External beam radiation
This type of radiation therapy is delivered outside of your body by a machine called a linear accelerator, which emits high-energy x-rays. It is able to focus on the tumor itself and excludes healthy surrounding tissues as much as possible.
What should patients expect?
Before the first treatment, patients undergo a planning CT scan, during which the radiation oncologist and team:
- Take scans of your tumor.
- Determine the exact area of your body that needs radiation and the technique to deliver the treatment.
- Calculate the accurate radiation dose.
- Create any masks or shields you may need to protect the surrounding healthy tissue from the radiation beam and to guarantee accuracy.
Patients then go to the treatment room for a set amount of treatments, which range from every Monday through Friday for nine weeks to as short as one treatment on one day. You must lie very still during each treatment, but sessions typically last only five to 15 minutes each time.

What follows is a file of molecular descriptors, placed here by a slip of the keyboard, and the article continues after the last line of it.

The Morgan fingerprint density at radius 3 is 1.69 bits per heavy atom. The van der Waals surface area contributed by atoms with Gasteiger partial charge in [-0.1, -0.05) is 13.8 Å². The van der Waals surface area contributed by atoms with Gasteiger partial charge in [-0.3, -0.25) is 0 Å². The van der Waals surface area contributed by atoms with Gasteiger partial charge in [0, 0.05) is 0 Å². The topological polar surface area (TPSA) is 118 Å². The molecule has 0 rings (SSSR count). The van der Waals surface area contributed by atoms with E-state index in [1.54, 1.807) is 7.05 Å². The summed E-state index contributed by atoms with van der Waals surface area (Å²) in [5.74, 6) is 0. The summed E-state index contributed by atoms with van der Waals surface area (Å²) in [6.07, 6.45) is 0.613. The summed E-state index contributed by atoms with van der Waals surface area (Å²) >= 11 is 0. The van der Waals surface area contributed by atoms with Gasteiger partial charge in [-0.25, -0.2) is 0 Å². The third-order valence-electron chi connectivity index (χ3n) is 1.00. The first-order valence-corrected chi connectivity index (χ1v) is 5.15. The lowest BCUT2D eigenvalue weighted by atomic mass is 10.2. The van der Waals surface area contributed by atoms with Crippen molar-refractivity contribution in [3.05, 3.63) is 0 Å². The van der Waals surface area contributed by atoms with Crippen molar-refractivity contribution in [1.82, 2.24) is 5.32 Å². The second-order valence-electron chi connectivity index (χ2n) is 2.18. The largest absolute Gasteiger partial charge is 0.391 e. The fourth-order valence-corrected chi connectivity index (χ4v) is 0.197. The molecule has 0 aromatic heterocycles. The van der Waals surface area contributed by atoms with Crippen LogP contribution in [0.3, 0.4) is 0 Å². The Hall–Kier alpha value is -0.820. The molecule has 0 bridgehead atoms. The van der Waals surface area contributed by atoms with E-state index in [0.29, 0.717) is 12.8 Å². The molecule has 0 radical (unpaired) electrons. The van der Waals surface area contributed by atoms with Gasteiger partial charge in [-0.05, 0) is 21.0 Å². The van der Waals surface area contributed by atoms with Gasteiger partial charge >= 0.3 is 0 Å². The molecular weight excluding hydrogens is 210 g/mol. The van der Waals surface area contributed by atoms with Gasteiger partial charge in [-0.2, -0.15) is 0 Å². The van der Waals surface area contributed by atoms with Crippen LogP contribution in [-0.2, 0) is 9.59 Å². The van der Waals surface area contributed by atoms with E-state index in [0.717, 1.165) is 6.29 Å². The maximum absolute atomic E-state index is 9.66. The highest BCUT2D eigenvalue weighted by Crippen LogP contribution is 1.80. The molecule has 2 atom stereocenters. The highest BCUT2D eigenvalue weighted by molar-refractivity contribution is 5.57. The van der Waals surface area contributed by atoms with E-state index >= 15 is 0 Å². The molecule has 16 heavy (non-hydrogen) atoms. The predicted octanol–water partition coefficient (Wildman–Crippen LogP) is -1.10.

What are the side effects?
Side effects from external beam radiation vary depending on the area of your body treated and other variables, and do not occur at all in many patients. These may include:
- Skin reactions or discomfort at the radiated site.
- Hair loss (only in areas being radiated).
- Trouble swallowing, eating or speaking (oral/esophageal radiation).
- Nausea, diarrhea, cramping and/or vomiting (gastrointestinal radiation).
Radiation oncologists at UK are dedicated to helping patients manage their treatment side effects and other symptoms if and when they occur, meeting with patients individually at least once a week during radiation treatment.
At UK, we use several different types of external beam radiation therapy machines based on your type of cancer, where it is in the body, its stage, and other factors.